piece about Christian culture warrior David Barton.
Here is a taste:
An informal adviser to several prominent Republican politicians,
including Mike Huckabee, Newt Gingrich and Michele Bachmann, Barton
argues that the United States was founded as a Christian nation and must
return to those roots.
His ideas have shaped the social studies curriculum in his home state
of Texas. Now, he’s gunning for even bigger influence, advising state
legislators across the country on how to fight the Common Core academic
standards that the Obama administration is promoting. And that’s not
all; Barton hints he’ll soon be back in the arena of presidential
politics, advising candidates looking to appeal to the religious right.
“I remain available to whoever wants to move that ball down the court,” Barton told POLITICO.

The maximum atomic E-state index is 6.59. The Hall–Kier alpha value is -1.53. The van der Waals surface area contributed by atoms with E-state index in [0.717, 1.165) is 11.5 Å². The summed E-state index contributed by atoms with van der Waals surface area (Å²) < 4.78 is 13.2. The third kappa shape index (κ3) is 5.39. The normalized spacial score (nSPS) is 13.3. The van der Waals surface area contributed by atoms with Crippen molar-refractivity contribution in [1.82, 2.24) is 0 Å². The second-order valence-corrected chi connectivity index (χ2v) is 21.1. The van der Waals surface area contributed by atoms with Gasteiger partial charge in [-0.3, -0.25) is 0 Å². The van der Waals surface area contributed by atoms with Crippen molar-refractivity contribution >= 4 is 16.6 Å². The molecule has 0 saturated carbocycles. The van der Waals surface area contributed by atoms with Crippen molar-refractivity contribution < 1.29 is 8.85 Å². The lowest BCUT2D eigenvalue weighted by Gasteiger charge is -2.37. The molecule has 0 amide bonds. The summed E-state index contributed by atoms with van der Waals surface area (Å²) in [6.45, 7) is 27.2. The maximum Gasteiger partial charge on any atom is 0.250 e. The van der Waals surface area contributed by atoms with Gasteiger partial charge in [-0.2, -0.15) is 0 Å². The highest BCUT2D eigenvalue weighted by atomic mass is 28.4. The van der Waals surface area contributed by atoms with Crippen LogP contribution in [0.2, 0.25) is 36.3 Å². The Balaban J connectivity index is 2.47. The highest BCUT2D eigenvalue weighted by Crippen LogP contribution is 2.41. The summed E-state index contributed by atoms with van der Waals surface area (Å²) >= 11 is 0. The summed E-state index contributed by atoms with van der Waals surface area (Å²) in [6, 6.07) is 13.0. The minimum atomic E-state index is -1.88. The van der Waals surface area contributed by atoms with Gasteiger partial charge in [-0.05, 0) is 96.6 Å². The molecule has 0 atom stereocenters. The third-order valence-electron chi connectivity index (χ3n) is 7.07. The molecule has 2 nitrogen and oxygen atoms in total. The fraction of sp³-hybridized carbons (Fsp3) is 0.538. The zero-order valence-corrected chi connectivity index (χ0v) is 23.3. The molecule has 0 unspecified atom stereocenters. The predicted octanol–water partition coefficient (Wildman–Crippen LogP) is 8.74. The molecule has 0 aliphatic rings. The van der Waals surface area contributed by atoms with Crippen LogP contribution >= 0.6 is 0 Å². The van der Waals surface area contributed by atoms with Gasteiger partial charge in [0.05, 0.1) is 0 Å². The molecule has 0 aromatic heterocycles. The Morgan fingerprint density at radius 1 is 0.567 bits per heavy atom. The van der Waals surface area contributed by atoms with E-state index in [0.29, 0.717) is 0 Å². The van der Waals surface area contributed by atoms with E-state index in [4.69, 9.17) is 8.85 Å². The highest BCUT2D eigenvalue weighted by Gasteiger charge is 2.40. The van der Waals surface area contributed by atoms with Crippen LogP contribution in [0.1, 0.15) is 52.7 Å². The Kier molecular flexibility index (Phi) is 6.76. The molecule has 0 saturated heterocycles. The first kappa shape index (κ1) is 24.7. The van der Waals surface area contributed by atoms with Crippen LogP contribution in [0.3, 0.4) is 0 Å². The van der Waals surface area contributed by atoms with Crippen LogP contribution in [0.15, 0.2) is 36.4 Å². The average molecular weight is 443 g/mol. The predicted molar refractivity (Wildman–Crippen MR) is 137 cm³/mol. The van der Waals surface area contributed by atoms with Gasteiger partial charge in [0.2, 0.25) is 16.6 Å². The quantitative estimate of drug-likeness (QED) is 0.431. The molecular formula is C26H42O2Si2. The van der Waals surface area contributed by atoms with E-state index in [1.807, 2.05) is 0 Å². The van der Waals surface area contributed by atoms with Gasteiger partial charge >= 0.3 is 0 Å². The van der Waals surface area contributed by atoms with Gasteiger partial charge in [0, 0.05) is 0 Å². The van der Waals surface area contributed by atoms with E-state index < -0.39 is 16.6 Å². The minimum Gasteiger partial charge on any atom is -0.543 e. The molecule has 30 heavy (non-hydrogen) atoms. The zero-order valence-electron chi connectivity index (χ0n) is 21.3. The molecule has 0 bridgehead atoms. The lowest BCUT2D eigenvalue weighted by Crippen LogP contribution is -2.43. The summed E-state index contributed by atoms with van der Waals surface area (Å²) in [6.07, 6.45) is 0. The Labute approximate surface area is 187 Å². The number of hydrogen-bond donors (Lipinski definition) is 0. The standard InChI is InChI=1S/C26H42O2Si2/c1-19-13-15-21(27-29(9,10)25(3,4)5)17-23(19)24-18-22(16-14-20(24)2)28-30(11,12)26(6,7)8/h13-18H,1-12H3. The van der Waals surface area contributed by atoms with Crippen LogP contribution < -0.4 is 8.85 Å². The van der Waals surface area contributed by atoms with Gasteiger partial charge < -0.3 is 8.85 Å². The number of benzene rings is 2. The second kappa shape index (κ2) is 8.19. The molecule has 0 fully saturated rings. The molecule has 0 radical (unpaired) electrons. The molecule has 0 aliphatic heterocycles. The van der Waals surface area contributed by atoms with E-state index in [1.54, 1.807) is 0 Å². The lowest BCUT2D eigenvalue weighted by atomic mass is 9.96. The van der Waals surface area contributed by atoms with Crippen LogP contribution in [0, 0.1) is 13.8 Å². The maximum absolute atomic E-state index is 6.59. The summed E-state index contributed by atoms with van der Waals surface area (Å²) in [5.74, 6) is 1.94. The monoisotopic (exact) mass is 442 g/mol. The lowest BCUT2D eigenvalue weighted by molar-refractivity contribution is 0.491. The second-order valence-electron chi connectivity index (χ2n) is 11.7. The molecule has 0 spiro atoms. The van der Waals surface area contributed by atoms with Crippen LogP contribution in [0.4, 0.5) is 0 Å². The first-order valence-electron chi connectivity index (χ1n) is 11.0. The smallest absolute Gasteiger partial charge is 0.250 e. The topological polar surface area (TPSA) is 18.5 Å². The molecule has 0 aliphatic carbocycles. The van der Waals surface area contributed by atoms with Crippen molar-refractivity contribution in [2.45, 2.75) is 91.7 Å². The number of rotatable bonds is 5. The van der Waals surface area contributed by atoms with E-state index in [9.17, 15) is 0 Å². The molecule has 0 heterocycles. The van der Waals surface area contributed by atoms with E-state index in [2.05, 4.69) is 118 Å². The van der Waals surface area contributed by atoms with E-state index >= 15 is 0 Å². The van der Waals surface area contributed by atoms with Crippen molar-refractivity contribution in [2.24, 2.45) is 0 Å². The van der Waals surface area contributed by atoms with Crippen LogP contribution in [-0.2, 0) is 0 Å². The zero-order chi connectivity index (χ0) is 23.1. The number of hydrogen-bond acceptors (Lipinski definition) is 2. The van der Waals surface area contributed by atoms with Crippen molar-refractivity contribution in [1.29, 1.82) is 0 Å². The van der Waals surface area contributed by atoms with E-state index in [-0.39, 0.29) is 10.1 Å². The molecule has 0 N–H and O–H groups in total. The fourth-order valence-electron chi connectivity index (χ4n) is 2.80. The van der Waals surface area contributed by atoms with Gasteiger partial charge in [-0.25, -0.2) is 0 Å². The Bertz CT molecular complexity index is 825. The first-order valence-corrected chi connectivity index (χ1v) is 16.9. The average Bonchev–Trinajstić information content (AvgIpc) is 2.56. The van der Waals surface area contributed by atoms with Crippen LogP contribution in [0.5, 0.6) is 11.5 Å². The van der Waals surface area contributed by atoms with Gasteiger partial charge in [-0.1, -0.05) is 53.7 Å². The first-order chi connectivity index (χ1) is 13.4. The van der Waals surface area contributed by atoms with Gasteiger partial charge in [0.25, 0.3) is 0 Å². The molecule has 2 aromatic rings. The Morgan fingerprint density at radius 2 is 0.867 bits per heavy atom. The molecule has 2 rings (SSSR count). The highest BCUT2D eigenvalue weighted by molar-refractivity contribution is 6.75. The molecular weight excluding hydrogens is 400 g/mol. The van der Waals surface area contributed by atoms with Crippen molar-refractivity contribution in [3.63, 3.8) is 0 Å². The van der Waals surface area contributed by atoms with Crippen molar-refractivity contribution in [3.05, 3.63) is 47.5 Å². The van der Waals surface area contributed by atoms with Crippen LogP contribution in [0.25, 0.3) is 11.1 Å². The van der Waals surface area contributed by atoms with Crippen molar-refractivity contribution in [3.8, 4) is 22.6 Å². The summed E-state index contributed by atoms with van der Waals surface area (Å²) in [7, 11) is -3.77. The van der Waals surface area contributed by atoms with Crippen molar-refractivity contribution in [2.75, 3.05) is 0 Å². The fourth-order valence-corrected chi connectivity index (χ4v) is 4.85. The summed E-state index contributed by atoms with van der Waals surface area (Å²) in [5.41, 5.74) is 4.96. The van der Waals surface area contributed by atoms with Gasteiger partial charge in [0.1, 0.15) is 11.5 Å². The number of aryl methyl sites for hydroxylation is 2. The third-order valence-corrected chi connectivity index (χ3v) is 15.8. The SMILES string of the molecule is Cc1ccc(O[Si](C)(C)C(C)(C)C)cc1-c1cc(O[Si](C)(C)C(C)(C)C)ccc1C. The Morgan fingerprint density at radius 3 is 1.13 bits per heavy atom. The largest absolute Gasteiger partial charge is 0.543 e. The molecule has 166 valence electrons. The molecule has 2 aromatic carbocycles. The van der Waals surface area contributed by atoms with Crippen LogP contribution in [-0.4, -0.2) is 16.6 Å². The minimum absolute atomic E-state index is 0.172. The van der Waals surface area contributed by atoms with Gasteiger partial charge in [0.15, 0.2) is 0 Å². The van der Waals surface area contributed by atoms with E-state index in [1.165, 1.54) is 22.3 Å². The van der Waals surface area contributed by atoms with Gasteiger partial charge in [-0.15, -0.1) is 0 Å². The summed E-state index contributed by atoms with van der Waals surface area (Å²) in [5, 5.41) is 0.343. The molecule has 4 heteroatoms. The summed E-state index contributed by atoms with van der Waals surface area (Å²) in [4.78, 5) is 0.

According to Simon, Barton has "bounced back" from the criticism surrounding The Jefferson Lies. It seems as if he has found a new hobby-horse: The Common Core.
Barton may be on a new crusade, but I am hesitant to say that he has "bounced back." In fact, nothing has really changed. He still gives the faithful what they want to hear--a skewed view of American history designed to serve Barton's political ends. As long as people want a sanitized past that they can use to fight the culture wars, Barton will have followers. But I can't help but think that he is a lot weaker than he once was in the wake of so many historians--many of them evangelical Christians--discrediting his approach to the American past.
I wish Simon would have said more about the credible evangelical historians who have spoken out against Barton's propaganda crusade.